Monday, December 28, 2009

Happy new year!

Folk dance classes will start up again in the new year at Herman Sons Hall in Petaluma on Mondays 7-9:15 p.m., January 11-May 3 (no class March 29) and at the Dance Palace in Point Reyes on Wednesdays 7:15-8:30 p.m., January 13-February 17. Ballroom dance classes are scheduled for Wednesdays 6-7 p.m., at the Dance Palace; the first session January 13-February 17 will focus on salsa, cha cha, and rumba.

Folk dances taught this session will include a few more from Turkey (Ordu, Oropa), a couple learned from Yves Moreau at the 2009 Kolo Festival (Pravo Cepalarkso Oro, Proletni Buenek, Zensko Zapansko), some classics that it would be nice to put back into the repertoire (Bucimis, Sandansko Oro, Kokice, Hora Fetelor, Vidinsko Oro, Zensko Pousteno Oro), and a couple of my favorite Israeli dances (Eilat, Bat Teiman, She'Keshe'Navo).

The beginning of the new year is a great time to start dancing! Bring your friends and come join us. Beginners, newcomers, drop-ins, intermediate/advanced dancers are all welcome, and no partner is necessary.

Tuesday, December 1, 2009

There will be two more weeks of folk dance classes in Point Reyes and Petaluma before we take a break for the holidays. We'll be reviewing the dances that have been taught throughout the fall: Agir Halay, Atabari, Bat Teiman, Bucimis, Gudi, Keje, Koritsa, Narino, Yeni Hamam, Zensko Pousteno Oro (Point Reyes): Atabari, Cicovata, Gruchkoto, Gudi, Hora de Langesti, Keje, Koritsa, Perdhika, Pravo Ceplarsko Horo, Troirou, Tsamiko Variation, Tzel Midbar, Zervothexios (Petaluma). You can view videos of many of these dances (plus a short video of some wonderful spontaneous street dancing from my trip to Turkey) by going to the Dance Videos section of the blog. The last class in Petaluma on December 14 will be our annual class party, with drinks and snacks.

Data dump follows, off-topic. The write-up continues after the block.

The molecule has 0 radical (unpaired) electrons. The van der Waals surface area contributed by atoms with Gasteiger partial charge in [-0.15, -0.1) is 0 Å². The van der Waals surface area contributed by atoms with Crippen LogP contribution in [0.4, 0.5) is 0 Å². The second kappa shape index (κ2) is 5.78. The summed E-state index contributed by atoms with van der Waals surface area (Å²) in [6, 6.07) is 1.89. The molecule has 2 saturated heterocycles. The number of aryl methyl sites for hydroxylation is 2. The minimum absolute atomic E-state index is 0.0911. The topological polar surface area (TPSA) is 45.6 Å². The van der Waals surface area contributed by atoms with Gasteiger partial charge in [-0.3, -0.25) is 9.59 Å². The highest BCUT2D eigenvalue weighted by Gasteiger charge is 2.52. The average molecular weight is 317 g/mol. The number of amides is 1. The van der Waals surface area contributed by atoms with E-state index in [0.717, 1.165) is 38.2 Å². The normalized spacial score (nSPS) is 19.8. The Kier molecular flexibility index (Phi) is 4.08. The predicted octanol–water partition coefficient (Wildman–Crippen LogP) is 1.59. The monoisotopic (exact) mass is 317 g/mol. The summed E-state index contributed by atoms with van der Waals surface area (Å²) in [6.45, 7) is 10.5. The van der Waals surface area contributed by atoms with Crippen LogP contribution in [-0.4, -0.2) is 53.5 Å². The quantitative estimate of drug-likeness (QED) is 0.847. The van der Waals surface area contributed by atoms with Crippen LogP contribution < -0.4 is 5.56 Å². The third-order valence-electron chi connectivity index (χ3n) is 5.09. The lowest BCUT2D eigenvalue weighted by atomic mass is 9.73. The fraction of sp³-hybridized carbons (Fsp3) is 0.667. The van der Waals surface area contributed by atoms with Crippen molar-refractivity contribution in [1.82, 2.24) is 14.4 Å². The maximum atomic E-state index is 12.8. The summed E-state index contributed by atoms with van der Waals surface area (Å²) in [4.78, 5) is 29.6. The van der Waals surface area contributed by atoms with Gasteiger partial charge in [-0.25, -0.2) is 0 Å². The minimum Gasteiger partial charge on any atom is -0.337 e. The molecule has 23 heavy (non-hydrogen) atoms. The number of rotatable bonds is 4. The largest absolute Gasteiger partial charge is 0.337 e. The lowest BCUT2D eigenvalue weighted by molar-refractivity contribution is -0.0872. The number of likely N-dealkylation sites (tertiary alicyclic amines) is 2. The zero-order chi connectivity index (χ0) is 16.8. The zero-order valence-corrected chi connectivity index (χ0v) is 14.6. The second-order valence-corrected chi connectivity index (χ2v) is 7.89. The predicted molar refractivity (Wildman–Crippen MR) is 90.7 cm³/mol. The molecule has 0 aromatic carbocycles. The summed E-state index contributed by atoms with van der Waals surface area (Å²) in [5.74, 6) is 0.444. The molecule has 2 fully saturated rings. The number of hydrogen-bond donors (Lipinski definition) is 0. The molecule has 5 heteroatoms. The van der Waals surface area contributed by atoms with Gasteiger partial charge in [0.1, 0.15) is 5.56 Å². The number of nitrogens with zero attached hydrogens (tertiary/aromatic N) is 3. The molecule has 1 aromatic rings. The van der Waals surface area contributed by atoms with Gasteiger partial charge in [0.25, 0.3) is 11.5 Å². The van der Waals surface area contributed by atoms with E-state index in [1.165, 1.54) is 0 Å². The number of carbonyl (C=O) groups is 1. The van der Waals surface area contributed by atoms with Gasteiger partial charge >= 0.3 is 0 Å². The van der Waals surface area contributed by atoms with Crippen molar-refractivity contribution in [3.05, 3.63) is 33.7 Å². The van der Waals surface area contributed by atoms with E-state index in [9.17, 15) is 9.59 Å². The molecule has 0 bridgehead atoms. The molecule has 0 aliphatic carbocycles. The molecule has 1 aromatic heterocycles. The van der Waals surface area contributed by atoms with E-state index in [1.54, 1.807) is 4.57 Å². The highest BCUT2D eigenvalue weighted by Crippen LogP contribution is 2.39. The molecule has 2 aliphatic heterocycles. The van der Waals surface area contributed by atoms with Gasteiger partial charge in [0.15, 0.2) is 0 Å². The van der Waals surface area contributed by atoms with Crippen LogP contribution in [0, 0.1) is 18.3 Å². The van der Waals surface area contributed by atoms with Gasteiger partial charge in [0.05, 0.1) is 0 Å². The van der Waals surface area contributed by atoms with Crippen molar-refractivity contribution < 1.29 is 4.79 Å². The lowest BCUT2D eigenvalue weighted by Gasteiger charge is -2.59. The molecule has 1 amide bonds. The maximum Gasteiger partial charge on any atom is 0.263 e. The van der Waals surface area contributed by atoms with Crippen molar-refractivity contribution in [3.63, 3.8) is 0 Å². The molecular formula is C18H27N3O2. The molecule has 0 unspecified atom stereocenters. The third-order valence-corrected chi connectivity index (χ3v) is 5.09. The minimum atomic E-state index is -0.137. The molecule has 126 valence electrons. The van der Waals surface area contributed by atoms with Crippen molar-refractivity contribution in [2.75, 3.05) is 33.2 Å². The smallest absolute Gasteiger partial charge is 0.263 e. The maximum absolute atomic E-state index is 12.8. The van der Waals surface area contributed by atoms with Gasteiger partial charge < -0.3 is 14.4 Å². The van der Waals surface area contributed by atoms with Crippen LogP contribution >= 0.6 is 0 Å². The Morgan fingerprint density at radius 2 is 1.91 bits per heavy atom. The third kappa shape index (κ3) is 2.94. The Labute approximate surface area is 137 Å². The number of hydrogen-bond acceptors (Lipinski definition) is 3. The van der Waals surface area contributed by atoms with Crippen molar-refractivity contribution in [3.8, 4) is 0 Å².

Classes will start up again in the new year at Herman Sons Hall in Petaluma scheduled on Mondays 7-9:15 p.m., January 11-May 3 (no class March 29) and at the Dance Palace in Point Reyes on Wednesdays 7:15-8:30 p.m., January 13-February 17.

Monday, November 23, 2009

The Kurdish people live in eastern Turkey, northern Iraq, northern Syria, and northwestern Iran (where there is a region called Kurdistan). Their highly rhythmic dances are traditionally done at all festivals including birthdays, circumcisions, weddings, and religious ceremonies. Unlike other neighboring Muslim populations, the dances are generally mixed-gender. They are done in lines, in pinky hold or shoulder hold, with the dancers very close together; the knees are easy, with a regular bouncing that carries through the shoulders. Two of the dances I learned in Turkey that I have been teaching this month - Keje and Gudi - are Kurdish dances. You can click on the Kurdish Dancing/Keje link to the right (under Dance Videos) to view an absolutely wonderful video of a group of teenage girls doing a medley of Kurdish dances.

Wednesday, November 4, 2009

I've just returned from a two-week folk dance tour of Turkey, which included classes taught by four different Turkish dance teachers. On the border between Europe and the Middle East, Turkey's wide variety of dances reflects its ancient and complicated culture. Each region has its own particular style and rhythm. Bar dances are found in the northeastern region, performed side by side, with different versions for men and women. Horon (meaning "round dance") is typical of the Black Sea coastal area; traditionally done by men dressed in black in 7/16 rhythm, these dances feature very fast and vigorous footwork. Zeybek dances symbolize courage and heroism; done in 9/4 or 9/8 rhythm, they are from the Western Anatolia region. Halay was originally done by men at weddings, in southeastern Turkey, but has become the national dance of Turkey and is danced in many different versions and at many different occasions. Throughout the next month, I'll be teaching several dances I learned on the trip, including Atabari, Keje, Koceri, and Harmandali. The photo in this post is of a class of children learning a dance at their school; we met their teacher, and danced a Halay with them.